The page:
Mali’s President Ibrahim Boubacar Keita will face opposition figure Soumaila Cisse in a run-off vote on August 12 after neither secured more than 50 percent in the first round of the presidential election, an official said late Thursday.
In Sunday’s poll Keita won 41.42 percent, with Cisse polling 17.80 percent, according to provisional results, said Territorial Administration Minister Mohamed Ag Erlafk on ORTM public television.
Businessman Aliou Diallo came third with 7.95 percent and former transitional Prime Minister Cheick Modibo Diarra, an astrophysicist who held that office for eight months in 2012, completed the top four with 7.46 percent.
Voters in the vast west African country had 24 candidates to choose from in the key poll for the troubled Sahel region.
Via his twitter account, 73 year old Keita thanked Malians.
“Thanks to you, I’m in the lead… this is clear evidence of your trust.”
Grâce à vous, je suis en tête du premier tour avec 41,42% des voix ! Ceci est une preuve évidente de votre confiance accordée. Nous avancerons encore plus loin, ensemble !
— Ibrahim Boubacar Keita (@IBKMALI2018) August 2, 2018
The second round on August 12 will be a repeat of the 2013 run-off, with Keita again facing former finance minister Cisse.
“I was expecting a single round, the voters decided otherwise,” said Mamadou Wague, an activist with the ruling party, predicting Keita would finally win a victory “even more emblematic than 2013,” when he took more than 77 percent of the vote.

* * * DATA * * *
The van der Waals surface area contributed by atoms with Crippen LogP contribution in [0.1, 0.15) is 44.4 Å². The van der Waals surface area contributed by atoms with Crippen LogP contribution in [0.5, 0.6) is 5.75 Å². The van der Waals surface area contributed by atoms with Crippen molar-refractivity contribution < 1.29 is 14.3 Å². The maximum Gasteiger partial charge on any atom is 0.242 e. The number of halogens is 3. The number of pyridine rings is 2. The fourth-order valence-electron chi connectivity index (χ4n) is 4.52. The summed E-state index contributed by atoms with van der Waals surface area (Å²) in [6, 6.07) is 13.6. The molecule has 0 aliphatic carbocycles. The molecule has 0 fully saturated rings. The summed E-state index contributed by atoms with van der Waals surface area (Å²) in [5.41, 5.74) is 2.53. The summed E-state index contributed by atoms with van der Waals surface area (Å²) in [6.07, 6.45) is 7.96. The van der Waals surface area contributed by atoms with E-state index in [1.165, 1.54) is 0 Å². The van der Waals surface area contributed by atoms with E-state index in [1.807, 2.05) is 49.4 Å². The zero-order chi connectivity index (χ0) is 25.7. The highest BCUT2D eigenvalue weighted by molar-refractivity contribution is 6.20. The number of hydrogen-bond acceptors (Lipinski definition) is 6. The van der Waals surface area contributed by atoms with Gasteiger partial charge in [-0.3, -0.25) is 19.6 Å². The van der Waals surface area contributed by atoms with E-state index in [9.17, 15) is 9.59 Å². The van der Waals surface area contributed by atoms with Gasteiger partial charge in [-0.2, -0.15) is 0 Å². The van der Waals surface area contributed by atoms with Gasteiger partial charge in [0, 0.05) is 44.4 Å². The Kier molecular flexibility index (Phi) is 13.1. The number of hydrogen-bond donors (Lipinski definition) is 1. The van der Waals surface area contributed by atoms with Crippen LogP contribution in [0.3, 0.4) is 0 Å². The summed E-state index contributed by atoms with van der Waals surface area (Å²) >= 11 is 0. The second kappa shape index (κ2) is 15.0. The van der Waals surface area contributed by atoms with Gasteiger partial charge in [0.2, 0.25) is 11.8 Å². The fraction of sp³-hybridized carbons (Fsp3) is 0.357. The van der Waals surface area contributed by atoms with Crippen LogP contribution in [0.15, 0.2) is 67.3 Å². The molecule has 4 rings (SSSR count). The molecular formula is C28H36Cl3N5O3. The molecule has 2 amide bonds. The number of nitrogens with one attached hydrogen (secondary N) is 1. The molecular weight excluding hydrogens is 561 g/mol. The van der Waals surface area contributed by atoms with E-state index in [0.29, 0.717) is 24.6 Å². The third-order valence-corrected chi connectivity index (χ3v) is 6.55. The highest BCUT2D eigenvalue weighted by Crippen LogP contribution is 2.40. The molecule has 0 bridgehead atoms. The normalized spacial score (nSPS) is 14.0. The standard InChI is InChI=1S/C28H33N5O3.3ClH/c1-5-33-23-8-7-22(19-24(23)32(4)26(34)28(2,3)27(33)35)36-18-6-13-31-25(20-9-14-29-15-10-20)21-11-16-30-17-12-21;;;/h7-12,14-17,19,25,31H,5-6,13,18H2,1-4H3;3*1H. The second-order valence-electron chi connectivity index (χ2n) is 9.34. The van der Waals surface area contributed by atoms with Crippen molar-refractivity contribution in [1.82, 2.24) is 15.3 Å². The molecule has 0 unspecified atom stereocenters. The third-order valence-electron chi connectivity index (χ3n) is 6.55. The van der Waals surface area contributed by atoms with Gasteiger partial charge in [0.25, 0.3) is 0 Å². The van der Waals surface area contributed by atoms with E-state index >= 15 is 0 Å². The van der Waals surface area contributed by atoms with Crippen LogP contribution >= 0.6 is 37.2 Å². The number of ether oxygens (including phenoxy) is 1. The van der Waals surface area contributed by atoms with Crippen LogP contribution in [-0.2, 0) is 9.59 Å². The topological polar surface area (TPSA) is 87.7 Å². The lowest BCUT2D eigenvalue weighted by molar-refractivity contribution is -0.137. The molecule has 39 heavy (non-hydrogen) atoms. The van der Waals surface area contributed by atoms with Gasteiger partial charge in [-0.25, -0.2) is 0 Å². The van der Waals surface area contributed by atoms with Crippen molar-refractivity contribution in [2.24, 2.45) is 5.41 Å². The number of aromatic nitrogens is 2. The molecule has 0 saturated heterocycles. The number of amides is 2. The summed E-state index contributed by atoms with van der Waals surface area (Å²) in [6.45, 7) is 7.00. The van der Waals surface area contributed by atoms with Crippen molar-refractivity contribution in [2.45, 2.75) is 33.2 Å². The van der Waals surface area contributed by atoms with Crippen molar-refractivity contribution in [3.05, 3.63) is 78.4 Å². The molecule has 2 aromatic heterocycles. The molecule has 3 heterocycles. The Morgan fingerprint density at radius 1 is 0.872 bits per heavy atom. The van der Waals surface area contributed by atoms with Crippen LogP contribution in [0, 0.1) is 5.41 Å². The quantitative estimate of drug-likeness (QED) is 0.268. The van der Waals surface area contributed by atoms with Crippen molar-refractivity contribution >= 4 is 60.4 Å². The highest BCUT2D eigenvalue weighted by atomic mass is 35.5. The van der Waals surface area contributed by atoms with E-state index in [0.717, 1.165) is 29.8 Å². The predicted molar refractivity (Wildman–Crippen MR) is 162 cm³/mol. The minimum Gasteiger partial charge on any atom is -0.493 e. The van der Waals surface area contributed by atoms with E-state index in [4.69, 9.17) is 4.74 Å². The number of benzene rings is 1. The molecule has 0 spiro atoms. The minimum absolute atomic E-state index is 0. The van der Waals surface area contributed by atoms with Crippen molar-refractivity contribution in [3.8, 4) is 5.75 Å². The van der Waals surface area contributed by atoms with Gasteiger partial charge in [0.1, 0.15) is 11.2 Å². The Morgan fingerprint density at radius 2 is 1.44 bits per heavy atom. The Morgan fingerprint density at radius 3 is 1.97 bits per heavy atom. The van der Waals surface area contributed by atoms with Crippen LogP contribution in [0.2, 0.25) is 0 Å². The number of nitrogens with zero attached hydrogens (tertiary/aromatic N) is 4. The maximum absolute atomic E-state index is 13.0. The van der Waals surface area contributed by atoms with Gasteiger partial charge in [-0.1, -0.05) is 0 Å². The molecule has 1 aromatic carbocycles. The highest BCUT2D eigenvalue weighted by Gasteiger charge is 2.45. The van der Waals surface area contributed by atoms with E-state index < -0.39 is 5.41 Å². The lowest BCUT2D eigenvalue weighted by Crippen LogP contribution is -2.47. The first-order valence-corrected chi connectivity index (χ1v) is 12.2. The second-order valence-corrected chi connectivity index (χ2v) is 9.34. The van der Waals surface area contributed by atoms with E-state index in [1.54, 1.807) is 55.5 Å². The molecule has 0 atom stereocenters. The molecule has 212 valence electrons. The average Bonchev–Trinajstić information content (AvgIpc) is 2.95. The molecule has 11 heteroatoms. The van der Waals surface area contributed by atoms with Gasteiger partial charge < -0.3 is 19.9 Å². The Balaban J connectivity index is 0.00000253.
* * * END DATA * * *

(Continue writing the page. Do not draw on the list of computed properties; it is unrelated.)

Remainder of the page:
Before the announcement, challengers Cisse and Diallo had said they would not accept the election results “marred by irregularities”.
“For the first time in the history of Malian democracy, a president in office is forced to a second round,” Cisse, 68, said on Twitter after the results, adding that the plan to have Keita re-elected in the first round had failed “despite the fraud”.
Pour la 1ère fois dans l'histoire de la démocratie malienne, un président en exercice est contraint à un 2è tour.
— Soumaïla CISSÉ (@Soumailacisse) August 2, 2018
Turnout was 43.06 percent, rather higher than the average seen in Mali where less than a third of over-15s are literate.
The international community hopes the poll will strengthen a 2015 accord that Mali, a linchpin state in the Sahel region, sees as the cornerstone for peace.
On the campaign trail, Keita — commonly known by his initials IBK — had highlighted the achievements of the peace agreement between the government, government-allied groups and Tuareg former rebels to fight jihadist fighters in the country’s north.
Cisse, and other challengers, however have accused Keita of incompetence on security matters.
Attacks disrupted voting Sunday in areas already beset by deadly ethnic and jihadist violence
EU monitors had reported that round 700 of the 23,000 polling stations — mainly in the north and centre of the country — were unable to open due to violent incidents, but the polling “went ahead calmly” throughout the rest of the country. Dailymail